1. "How can we expect to be Christ for others if we don't know Christ ourselves?"

      Beautiful that you succinctly stated the object of real service: being, not doing. The overphasis on service (doing over being) might have its roots in our country's relative theological poverty--we, a Protestant and even Puritan country, lack the rich teachings of the heights of prayer and holiness, whereby a saint becomes one with God in a transforming union and a Beatific Vision. With an artificially low ceiling for holiness, we think service (imitating the exterior and non-mystical parts of Christ) is all we can do. While good, it is not all and not the goal....

      Seems like we see eye to eye about the effects of the mistake. Thanks for reading and God reward you for a (nearly?) completed Year for Christ. Will you keep blogging?

  2. Being rather than doing... another idea I hear a lot, but one I understand less (as yet). I mean that, while I understand that it is good, I do not understand yet what it actually means for practical living. But one day!

    And yes, I will keep blogging! Though at a different place: mdforchrist.wordpress.com.

    1. What a great blog title!

      Yes...I don't mean to assert that I've assimilated this enormous lesson. Man has so many parts--it's the work of a long time to conform each one to the good. "Festina lente" has been my recent refrain when I get impatient at my lack of progress and simultaneously afraid that I'll become slothful if I notch my expected velocity-of-sanctification down.


    And if you haven't read it, I urge you strongly to read "The Soul of the Apostolate" by Jean-Baptiste Chautard, OSCO.

    A little random nugget to entice you:

    "The Angelic Doctor says that those who are called to the works of the active life would be mistaken if they thought that this duty dispensed them from the contemplative life. This duty is merely added to that of contemplation without diminishing its necessity. And so these two lives, far from excluding one another, depend on another, presupposed one another, mingle together, and complete one another. And if there is a question of giving greater importance to one than to the other, it is the contemplative life that merits our preference, as being the more perfect and the more necessary.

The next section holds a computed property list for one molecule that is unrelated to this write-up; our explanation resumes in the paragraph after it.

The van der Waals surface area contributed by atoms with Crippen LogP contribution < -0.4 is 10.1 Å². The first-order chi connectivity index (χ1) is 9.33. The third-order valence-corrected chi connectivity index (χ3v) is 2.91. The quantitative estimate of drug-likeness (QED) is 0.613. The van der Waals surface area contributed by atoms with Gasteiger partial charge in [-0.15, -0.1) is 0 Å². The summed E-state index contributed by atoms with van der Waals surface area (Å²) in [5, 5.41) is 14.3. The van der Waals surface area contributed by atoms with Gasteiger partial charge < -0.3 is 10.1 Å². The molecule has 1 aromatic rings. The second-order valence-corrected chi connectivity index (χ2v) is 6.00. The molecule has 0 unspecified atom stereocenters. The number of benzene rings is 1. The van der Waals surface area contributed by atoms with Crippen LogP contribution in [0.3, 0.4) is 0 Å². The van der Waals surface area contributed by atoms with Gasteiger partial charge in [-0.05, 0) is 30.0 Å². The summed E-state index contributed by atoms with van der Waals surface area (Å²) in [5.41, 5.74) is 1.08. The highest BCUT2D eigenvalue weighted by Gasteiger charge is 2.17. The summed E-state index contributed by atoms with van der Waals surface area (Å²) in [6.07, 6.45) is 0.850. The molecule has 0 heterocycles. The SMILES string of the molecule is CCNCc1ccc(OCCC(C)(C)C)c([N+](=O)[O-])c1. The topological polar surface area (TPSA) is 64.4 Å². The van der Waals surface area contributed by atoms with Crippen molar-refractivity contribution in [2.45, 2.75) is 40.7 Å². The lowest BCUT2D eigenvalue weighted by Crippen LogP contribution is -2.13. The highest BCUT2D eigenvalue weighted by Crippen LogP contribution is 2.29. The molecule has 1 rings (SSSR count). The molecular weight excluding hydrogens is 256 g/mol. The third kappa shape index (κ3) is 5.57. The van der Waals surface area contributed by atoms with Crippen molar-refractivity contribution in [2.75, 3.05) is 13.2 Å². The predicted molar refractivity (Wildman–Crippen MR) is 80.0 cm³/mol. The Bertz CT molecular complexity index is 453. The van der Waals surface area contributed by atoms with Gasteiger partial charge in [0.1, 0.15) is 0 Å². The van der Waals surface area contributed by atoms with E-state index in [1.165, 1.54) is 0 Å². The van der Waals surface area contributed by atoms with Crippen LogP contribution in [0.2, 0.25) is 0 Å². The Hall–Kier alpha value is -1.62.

Action relies upon contemplation for its fruitfulness; and contemplation, in its turn, as soon as it has reached a certain degree of intensity, pours out upon our active works some of its overflow. And it is by contemplation that the soul goes to draw directly upon the Heart of God for the graces which it is the duty of the active life to distribute."

    (P. 61-62)

    OK, sorry, long quote. This book was required reading for the Capstone course of my Master's program. We all DEVOURED it, loved it, and I understand many religious communities use it in their postulant and novitiate formation.

    It's important for all of us, though.